I will be very busy at Boskone this year, which is good because it's all awesome, except that I don't know that I'll have time to do anything but what's on my schedule, which is a bummer . . .
Tentative plan is for me to arrive in Boston sometime after dinner on Friday, and for us to depart after our programming Sunday and go to my mom's (and then start the drive back home at SteelyKid's bedtime, whee).
Friday 9pm Harbor 2:
The Problem of Glorfindel - and Other Issues in Tolkien
Tolkien's elves never re-used names (they were immortal, after all) yet a Glorfindel lived and died in the First Age of Middle-Earth and another was a character in Lord of the Rings six thousand years later -- what happened? One of the joys of Tolkien's world is that it is so well-realized that minor anomalies (which in a lesser writer would be assumed to be sloppiness) only make it seem more real, since the history of the real worls also abounds in puzzles. Enjoy a walk through Middle-Earth's lesser-know byways. Who was Eldest: Treebeard or Tom Bombadil? What were orcs, actually, since Morgoth could not create anything new? Why are the wood-elves such jerks in The Hobbit? Whatever happend to Ungoliant? Arwen became mortal, but what happened to the sons of Elrond when he took ship for Valinor? Where did Sauron hide the One Ring when he was taken captive to Numinor? Let's take the time to explore these and other intriguing curiosities of Middle Earth.
Mary Kay Kare, Kate Nepveu, Mark L. Olson (m), Tom Shippey
(Tom. Shippey. Tom! Shippey!!)
Saturday 10am Harbor 3:
The Suck Fairy, and Other Horrors of Rereading
The Suck Fairy takes old books you used to like and magically makes them, well, suck. Writer Jo Walton heard tell of this creature at last year's Montreal Worldcon; other participants deduced the existence of a Racism Fairy and a Sexism Fairy as well. Let's discuss particularly painful examples of the influence of these dispiriting sprites on our own (formerly) favorite rereads
Daniel P. Dern, Christopher Golden, Kate Nepveu , Jo Walton (m), Jane Yolen
(We had such a good time with this at Worldcon that I'm really looking forward to it.)
Saturday 11am - 4pm, Outside Galleria:
Tiptree-Brandon Bake Sale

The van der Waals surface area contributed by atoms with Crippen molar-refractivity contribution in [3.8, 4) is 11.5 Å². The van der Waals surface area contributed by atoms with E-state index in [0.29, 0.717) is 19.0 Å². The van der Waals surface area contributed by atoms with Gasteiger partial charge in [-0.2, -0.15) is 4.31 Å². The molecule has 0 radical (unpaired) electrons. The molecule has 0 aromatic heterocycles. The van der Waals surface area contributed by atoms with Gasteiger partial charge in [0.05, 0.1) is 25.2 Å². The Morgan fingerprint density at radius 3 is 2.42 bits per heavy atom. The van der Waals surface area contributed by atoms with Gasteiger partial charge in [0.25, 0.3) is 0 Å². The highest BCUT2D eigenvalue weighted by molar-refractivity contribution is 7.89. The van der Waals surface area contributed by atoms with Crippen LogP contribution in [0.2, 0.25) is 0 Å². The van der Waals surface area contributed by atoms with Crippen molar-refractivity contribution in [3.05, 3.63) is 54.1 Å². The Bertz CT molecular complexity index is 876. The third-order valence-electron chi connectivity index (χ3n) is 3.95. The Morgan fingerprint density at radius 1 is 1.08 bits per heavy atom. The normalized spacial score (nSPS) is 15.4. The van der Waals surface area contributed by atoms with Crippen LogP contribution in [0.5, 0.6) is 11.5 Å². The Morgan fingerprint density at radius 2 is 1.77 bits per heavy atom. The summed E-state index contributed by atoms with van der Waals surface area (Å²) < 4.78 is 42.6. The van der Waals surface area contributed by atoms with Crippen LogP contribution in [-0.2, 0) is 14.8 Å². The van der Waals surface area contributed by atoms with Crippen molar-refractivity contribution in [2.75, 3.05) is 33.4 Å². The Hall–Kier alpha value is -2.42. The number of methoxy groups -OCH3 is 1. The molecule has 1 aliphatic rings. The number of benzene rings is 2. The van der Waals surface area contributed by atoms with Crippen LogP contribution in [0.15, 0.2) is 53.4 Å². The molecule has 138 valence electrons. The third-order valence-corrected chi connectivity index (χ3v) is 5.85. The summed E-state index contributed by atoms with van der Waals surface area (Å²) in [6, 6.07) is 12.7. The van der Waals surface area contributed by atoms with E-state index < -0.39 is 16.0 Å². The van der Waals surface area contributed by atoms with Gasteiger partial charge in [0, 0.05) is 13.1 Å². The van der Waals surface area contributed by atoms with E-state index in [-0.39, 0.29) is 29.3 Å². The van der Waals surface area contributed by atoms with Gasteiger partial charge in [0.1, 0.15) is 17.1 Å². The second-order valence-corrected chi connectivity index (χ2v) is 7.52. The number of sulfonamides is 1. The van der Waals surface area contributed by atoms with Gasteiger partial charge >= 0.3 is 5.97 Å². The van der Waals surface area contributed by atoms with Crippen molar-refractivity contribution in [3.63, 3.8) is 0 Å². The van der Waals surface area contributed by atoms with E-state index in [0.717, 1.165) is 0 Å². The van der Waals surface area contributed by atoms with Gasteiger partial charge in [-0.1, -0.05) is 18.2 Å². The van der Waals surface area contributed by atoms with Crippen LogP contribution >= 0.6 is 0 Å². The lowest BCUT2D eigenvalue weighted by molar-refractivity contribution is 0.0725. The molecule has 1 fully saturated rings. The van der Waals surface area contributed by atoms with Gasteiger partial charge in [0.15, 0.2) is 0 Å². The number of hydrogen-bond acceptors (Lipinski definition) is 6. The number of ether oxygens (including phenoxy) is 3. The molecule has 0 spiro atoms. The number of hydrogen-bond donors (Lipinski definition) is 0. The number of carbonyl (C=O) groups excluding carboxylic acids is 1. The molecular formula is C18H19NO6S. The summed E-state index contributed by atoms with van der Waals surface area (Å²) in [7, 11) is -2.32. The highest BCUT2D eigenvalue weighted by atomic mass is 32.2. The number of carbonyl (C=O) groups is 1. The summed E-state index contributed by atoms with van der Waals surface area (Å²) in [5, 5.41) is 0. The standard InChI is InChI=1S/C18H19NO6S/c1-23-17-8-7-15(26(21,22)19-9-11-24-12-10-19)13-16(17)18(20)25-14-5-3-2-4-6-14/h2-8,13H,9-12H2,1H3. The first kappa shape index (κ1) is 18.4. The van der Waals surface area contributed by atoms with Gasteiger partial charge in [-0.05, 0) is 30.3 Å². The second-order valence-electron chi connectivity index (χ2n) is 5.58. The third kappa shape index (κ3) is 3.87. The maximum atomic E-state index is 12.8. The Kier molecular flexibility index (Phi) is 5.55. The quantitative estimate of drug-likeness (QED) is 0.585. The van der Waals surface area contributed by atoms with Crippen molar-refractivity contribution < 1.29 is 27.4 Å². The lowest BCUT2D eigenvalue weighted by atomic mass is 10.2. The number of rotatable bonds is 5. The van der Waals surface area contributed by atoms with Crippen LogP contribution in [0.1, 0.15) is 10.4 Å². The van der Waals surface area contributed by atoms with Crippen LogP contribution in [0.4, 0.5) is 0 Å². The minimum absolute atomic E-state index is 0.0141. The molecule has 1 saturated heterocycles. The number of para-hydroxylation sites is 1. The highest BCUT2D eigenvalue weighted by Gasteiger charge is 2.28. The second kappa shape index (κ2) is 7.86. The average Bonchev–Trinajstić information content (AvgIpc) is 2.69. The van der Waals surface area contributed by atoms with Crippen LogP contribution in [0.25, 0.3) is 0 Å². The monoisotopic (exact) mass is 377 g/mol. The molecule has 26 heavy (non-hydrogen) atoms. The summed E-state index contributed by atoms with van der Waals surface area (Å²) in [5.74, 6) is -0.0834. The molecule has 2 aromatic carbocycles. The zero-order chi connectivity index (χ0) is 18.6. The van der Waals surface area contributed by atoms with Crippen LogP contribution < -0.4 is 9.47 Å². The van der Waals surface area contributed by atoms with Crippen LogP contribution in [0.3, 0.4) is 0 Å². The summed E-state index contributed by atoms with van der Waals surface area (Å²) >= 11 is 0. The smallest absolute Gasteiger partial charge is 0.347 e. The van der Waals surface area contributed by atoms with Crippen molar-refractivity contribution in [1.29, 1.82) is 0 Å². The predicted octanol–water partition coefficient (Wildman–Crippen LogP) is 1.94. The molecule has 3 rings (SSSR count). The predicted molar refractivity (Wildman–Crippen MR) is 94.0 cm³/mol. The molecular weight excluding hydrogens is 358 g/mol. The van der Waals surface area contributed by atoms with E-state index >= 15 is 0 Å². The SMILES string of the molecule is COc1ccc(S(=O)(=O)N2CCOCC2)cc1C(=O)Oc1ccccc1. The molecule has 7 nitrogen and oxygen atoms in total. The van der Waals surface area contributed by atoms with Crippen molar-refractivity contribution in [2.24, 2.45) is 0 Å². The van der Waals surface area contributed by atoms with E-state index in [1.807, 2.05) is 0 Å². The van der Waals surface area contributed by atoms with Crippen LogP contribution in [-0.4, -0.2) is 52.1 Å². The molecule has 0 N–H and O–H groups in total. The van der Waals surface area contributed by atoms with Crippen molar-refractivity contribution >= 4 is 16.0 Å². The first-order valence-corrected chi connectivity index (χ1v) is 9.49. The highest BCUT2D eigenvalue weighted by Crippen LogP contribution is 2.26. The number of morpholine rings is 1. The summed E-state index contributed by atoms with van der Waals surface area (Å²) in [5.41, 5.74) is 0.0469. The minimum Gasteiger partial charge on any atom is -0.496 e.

This is not an official program item, but it's what I'm doing with the rest of my Saturday, so: come purchase tasty baked goods, while supporting the Tiptree Award and the Carl Brandon Society!
Sunday 11am Galleria Geeks:
How to Discuss Race and Racism Without Acting Like a Complete Jerk
So, you're thinking about participating in a discussion of race and racism but you're not sure how -- or whether -- to go about it. Here are some tips, suggestions, and things to think about that might help.
(Informal roundtable kinda thing. Thanks to Programming for the invitation and help with this item.)
Sunday 12noon Burroughs:
Legal Systems in Worldbuilding
A common criticism of mediocre science fiction and fantasy is that it assumes wildly different worlds in which people behave exactly the way your neighbors do in Kansas. Many SFF authors assume systems of rules or authority that are only superficially different from models in our own human past or present. Yet, real laws typically change to meet economic, social, religious and technical developements , and differences in human (or non-human) behavior are the most wonder and terrible of all. Think outside of the legal box, and consider the possibilities.
Leah Cypess, Glenn Grant, Kate Nepveu, Ken Schneyer (m)
(In which I will not be the only lawyer!)
Sunday 2pm Lewis:
Pathologies of Fannish Culture
As a fan noted provocatively in one LiveJournal thread: "SF fans are more prone to infection with bad ideas than the average person...They're encouraged to consider possibilities that are way off the path of social functionality, and to have the engineer's affection for simple all-encompassing systems. There's a rich vein of crackpottery at the core of the genre..." Let's see how long it takes our discussion to prove this!
Mary Kay Kare, Laurie Mann (m), Kate Nepveu, Joe Siclari, Rene Walling
(Someone help—I know I could ask Programming but they're so busy—I read that quote at the time and I can't for the life of me think which imbroglio it came out of. Context?)
I haven't even looked at the rest of the schedule yet, but I'm not sure I should: I've already yearned after another Sunday noon panel, "When The Magic Goes Away," which is just so full of goodness (David Anthony Durham, Rosemary Kirstein, Tom Shippey, Jo Walton, and Jane Yolen!) that if I didn't have an overdeveloped sense of responsibility, I'd ditch my own darn panel to see. I think that's as much temptation as is good for me . . .